Letters to the Editor

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Letter: Minority rights
October 23, 2014
If the governor (and those who agree with the governor) believes that “Activist judges should not overrule the people of Kansas,” then this position on same-sex marriage calls into question scores of judicial decisions that have stood the test of time because of their constitutional, ethical or moral foundations in spite of popular opinion. This weak argument is just one more appeal to the concept of majority rules, even when the majority is shown to be wrong when challenged in court decisions.
Letter: Legislative bullies
October 23, 2014
Being a relatively newcomer to Kansas, I’m still learning a great deal about our town and state. I believe our move to Lawrence was a good thing, and this is a wonderful town where a large number of the residents hold progressive views.
Letter: Women on a mission
October 23, 2014
Many of us from Lawrence were among the 500 Women for Kansas participants who gathered in Wichita on Labor Day weekend. (“Grassroots groups tighten Kan. races” Journal-World, Oct. 19) I doubt there has ever been such a group from diverse political backgrounds coming together with one purpose — to elect new leaders to change the state’s direction. Keep in mind this group of 500, representing 88 Kansas communities, were Republicans, Democrats and Independents.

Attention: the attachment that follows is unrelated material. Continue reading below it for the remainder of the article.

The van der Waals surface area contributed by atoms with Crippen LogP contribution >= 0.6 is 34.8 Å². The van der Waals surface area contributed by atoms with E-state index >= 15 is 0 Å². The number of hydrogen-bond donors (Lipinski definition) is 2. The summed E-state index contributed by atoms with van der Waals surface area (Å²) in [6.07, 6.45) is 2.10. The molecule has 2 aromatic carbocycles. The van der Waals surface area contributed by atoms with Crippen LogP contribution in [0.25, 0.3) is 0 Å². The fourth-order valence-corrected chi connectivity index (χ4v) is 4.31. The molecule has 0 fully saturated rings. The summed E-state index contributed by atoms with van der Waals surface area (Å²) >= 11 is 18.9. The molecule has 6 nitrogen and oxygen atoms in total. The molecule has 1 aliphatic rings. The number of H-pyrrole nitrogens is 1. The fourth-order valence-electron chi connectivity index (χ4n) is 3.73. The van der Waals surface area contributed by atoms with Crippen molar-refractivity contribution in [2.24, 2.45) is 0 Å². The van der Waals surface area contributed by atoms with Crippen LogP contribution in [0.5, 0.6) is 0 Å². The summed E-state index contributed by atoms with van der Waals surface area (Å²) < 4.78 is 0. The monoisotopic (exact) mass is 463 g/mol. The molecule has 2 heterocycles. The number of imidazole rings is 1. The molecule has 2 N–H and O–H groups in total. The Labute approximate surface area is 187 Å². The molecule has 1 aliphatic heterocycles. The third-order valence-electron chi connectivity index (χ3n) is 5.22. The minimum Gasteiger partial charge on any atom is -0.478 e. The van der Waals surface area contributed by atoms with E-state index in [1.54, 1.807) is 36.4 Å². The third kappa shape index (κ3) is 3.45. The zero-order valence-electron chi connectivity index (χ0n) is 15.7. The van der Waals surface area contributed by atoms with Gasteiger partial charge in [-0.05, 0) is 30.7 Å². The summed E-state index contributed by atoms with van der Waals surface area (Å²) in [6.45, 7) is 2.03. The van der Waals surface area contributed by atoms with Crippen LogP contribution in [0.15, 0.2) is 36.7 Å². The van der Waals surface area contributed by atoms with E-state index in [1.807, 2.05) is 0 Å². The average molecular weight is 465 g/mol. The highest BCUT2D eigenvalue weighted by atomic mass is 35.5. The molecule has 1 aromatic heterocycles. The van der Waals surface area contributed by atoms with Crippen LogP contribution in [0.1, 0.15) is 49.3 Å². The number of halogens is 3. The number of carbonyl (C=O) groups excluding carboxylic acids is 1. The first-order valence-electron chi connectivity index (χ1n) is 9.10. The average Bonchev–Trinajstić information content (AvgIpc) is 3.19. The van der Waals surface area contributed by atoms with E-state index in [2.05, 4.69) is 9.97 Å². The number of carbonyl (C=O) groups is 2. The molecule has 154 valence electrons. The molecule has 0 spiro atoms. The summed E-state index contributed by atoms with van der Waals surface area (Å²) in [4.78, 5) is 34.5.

Letter: Not a strength
October 22, 2014
The Saturday Column (Oct. 18) touted Gov. S.B.’s strengths on agriculture and education. On education, the indication that “Kansas gets more bang for the buck” (Kansas Association of School Boards) is a tribute to the students and teachers and should be a clarion call to produce more bucks, not fewer, as this administration has done. Per-student spending is $861 less than in 2008, as cited in Sunday’s Journal-World, page 1A. That’s 22 percent of the fiscal 2013 spending level. Indications from past performance and present rhetoric are that the huge shortfalls resulting from this administration’s tax policies will lead to more hard times for Kansas education K-16.
Letter: Voting guidelines
October 22, 2014